A Microbial Biorealm page on the genus Saccharophagus degradans
Higher order taxa
Bacteria; Proteobacteria; Gammaproteobacteria; Alteromonadales; Alteromonadaceae
Saccharophagus degradans 2-40
Description and significance
Describe the appearance, habitat, etc. of the organism, and why it is important enough to have its genome sequenced. Describe how and where it was isolated. Include a picture or two (with sources) if you can find them.
Saccharophagus degradans has a circular chromosome that is 5,057,531 bp long. There are 4,008 proten coding genes out of a total of 4,067. The genome also includes 50 structural RNAs (5). What originally set S. degradans apart from the Microbulbifer and Teredinibacter groups was that it’s G+C content was 45.8% as compared to the 57-59% and 49-51% of Microbulbifer and Teredinibacter bacteria respectively (1). So far there have been identified 180 open reading frames (ORF) that code for carbohydrases. There are also around 112 ORFs that contain catalytic and/or carbohydrate-binding modules (CBM) with specificity for plant-derived polysaccharides (3). There are no known plasmids associated with Saccharophagus degradans that have been identified at this point.
Cell structure and metabolism
Saccharophagus degradans is a gram-negative bacterium which means that it has a cell membrane in addition to a very thick cell wall on top of its membrane. The cell wall provides additional protection against hydrophobic substances like antibiotics. A structural characteristic that led to S. degradans being placed into its own distinct group was that the major fatty acid used was different compared to its relatives in the Microbulbifer and Teredinibacter groups. While iso-C15:0 is used in Microbulbifer and Teredinibacter bacteria, S. degradans uses iso-16:0 (1). S. degradans mainly uses CPs as a source of metabolism. These include agar, alginate, cellulose, chitin, beta-glucan, laminarin, penctin, pullulan, starch, and xylan (2). Although it can use all ten of these, the agar and cellulose pathways have been most studied.
For the degradation of cellulose, 13 cellulose depolymerases are used accompanied by seven accessory enzymes which include two cellodextrinases, three cellobiases, a cellodextrin phosphorlyase, and a cellobiose phosphorylase (3). In one pathway, the cellulose are cleaved into shorter, random-length chains and cellodextrins. The shorter chains are further hydrolyzed by surface lipoproteins into cellodextrins. The cellodextrins are then cleaved into glucose and oligocellodextrins which are imported into the cytoplasm (3). Although there are other pathways that S. degradans uses to break down cellulose, it is not very well understood how all of the pathways work together in cellulose metabolism (3).
The degradation of agar is only partially understood in S. degradans. What is known is that there are 5 identified agarases which are Aga50A, Aga50D, Aga86C, Aga86E, and Aga16B (2). All five of these are secreted and work together to break down agar using a beta-agarase pathway. Agar polymers are first cleaved into an oligosaccharide derivative and then processed into a disaccharide product (2). An unusual feature was found Aga16B and Aga86E. Both of these showed the presence of multiple 6 carbohydrate binding modules (CBM6) with Aga16B having two homologs of CBM6 and Aga86E having three (2). CBMs are common in carbohydrases but are extremely rare in agarases. In fact, only two other agarases were found to have CBMs (2).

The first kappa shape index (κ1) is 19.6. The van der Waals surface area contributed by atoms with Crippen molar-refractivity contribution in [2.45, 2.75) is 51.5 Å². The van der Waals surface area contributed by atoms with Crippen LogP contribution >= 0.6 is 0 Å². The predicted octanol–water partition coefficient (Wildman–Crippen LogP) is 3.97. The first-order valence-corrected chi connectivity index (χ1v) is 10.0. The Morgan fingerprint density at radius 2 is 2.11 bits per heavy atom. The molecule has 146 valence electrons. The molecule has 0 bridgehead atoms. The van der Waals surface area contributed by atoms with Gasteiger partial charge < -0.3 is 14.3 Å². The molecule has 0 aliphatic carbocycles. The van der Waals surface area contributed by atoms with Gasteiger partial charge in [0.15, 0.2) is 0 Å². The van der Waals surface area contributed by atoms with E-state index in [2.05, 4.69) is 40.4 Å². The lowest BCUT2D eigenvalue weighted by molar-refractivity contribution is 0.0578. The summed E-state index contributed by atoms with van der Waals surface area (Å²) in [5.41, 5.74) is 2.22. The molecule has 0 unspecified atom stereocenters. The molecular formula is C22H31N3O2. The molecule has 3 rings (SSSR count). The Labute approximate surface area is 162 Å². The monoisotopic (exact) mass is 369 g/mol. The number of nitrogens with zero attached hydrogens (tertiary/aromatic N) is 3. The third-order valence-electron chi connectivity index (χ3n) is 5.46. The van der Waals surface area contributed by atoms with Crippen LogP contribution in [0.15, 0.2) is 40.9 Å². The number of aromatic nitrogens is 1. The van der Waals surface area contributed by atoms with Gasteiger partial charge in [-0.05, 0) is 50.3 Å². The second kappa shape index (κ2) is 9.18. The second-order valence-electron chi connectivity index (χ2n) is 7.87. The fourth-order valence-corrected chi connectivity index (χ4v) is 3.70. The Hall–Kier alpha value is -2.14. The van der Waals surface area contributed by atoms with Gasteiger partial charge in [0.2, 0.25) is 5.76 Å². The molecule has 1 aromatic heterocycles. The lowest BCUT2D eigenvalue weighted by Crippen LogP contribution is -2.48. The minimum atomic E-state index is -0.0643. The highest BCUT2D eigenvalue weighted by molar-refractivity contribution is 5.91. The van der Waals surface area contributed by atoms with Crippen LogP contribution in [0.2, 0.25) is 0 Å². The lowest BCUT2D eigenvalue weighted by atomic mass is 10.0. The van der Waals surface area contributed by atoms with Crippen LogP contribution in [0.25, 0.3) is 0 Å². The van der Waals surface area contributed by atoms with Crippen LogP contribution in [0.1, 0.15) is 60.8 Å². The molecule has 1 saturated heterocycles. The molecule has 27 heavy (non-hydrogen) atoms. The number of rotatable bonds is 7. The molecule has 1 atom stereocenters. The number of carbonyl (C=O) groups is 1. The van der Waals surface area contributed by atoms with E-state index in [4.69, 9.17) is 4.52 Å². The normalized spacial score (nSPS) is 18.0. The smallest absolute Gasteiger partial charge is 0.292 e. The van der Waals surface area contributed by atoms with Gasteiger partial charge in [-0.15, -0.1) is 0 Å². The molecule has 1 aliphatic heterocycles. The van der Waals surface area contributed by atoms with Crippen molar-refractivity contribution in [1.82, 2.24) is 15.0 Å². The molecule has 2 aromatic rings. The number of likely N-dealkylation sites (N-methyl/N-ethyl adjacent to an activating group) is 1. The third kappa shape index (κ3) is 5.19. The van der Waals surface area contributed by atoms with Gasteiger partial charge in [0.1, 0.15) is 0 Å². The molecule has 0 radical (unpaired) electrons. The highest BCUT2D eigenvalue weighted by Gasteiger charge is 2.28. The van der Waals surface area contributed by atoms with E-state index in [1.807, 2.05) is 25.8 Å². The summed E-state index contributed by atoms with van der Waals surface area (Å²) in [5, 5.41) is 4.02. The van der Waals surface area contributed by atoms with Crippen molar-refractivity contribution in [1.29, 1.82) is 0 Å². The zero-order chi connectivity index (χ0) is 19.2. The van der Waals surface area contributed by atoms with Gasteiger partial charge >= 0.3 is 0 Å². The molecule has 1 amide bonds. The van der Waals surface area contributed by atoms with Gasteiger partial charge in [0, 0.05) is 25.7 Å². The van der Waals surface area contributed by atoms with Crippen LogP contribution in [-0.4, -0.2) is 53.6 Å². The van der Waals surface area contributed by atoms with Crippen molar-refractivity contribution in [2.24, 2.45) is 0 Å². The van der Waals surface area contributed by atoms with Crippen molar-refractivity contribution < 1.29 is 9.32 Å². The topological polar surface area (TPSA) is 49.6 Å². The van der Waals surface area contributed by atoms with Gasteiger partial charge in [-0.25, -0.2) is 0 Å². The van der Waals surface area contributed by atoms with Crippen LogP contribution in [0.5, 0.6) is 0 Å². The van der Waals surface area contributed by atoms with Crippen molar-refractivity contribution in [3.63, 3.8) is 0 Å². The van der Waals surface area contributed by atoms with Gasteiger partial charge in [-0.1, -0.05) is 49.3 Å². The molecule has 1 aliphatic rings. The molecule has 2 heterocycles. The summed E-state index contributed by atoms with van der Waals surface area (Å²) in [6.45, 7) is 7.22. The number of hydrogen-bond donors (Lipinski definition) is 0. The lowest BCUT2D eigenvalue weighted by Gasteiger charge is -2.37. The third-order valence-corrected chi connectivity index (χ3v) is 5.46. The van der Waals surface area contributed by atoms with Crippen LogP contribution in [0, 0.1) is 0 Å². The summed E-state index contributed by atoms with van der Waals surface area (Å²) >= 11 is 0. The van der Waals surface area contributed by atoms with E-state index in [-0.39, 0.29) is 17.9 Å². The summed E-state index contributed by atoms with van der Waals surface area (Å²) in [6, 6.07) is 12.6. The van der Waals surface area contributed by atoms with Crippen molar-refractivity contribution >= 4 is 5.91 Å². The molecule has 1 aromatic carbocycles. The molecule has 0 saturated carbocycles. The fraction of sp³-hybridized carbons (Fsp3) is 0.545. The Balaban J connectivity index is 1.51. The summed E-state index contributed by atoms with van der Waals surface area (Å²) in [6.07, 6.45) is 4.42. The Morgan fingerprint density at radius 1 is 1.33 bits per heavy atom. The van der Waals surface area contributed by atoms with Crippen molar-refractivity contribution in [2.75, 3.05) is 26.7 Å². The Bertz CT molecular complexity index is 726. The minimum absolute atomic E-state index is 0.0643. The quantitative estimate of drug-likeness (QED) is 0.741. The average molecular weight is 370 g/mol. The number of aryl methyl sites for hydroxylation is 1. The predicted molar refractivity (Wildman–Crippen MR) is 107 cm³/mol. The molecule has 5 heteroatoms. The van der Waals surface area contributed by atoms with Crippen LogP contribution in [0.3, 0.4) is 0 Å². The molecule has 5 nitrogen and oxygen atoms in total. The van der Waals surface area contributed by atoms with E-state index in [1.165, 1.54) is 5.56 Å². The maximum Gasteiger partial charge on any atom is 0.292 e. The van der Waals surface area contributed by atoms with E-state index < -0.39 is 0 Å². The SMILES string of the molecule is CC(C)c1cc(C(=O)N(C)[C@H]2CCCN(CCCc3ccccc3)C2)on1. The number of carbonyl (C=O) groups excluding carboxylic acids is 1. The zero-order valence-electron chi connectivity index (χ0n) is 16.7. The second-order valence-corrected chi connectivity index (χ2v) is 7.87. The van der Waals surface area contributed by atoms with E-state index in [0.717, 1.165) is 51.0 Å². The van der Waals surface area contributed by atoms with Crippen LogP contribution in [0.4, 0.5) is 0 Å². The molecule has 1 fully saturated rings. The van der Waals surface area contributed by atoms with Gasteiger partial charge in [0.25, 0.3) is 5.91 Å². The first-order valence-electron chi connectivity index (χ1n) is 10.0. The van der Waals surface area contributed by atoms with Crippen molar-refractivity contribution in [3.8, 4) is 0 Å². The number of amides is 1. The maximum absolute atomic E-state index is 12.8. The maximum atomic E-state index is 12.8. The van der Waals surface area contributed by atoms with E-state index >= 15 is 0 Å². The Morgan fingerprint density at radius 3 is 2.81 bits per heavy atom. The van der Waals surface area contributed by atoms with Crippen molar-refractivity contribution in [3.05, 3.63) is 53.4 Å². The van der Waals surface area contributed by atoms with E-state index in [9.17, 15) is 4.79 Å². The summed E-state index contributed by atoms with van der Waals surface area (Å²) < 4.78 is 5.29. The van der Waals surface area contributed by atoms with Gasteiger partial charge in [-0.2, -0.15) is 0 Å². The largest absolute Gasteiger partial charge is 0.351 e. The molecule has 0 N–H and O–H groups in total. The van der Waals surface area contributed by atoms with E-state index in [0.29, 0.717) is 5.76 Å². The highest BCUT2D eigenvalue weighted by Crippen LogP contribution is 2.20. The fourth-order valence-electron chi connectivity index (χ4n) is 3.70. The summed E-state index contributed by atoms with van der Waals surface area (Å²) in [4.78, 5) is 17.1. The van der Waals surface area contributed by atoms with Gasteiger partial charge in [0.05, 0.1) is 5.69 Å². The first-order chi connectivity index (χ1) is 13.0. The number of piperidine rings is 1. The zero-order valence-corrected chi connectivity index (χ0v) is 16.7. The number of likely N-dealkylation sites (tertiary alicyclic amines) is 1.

Saccharophagus degradans performs a vital role in the marine carbon cycle. It is part of an emerging group of bacteria that is responsible for the degradation of CPs produced by other organisms in the ocean. It was found to grow at an optimum of 30 C and pH of 7.5. It is unable to live without sea salt and requires an optimum of 3.5% (1). Since S. degradans has 10 distinct CP-degrading systems with more carbohydrases and accessory proteins than any marine bacterium studied so far (3), it is easily one of the most versatile CP degraders. This versatility helps keep the many different CPs from accumulating in the ocean. In the case of cellulose degradation, often a multitude of microorganisms are required. However, S. degradans can completely degrade cellulose by itself (3). This is important for places where S. degradans may be the only cellulose degrader.
There are no known pathological characteristics of Saccharophagus degradans.
Application to Biotechnology
The enzymes which allow S. degradans to break down 10 different CPs are constantly being isolated and studied. As the human population continues to grow, more pressure is being put on food production. As a result of the increased production, agricultural, aquacultural, and algalcultural wastes are starting to become serious problems. Cellulose, chitin, and agar are the major waste products. Using S. degradans as a powerful bioremediation tool may help curb the increase in waste products. Also, CPs can be hydrolyzed into usuable feedstock. For many developing countries that have severe shortages of feedstock, research is being made into harnessing S. degradans’ hydrolyzing power (6).
Enter summaries of the most recent research here--at least three required
[Sample reference] Takai, K., Sugai, A., Itoh, T., and Horikoshi, K. "Palaeococcus ferrophilus gen. nov., sp. nov., a barophilic, hyperthermophilic archaeon from a deep-sea hydrothermal vent chimney". International Journal of Systematic and Evolutionary Microbiology. 2000. Volume 50. p. 489-500.
Edited by student of Rachel Larsen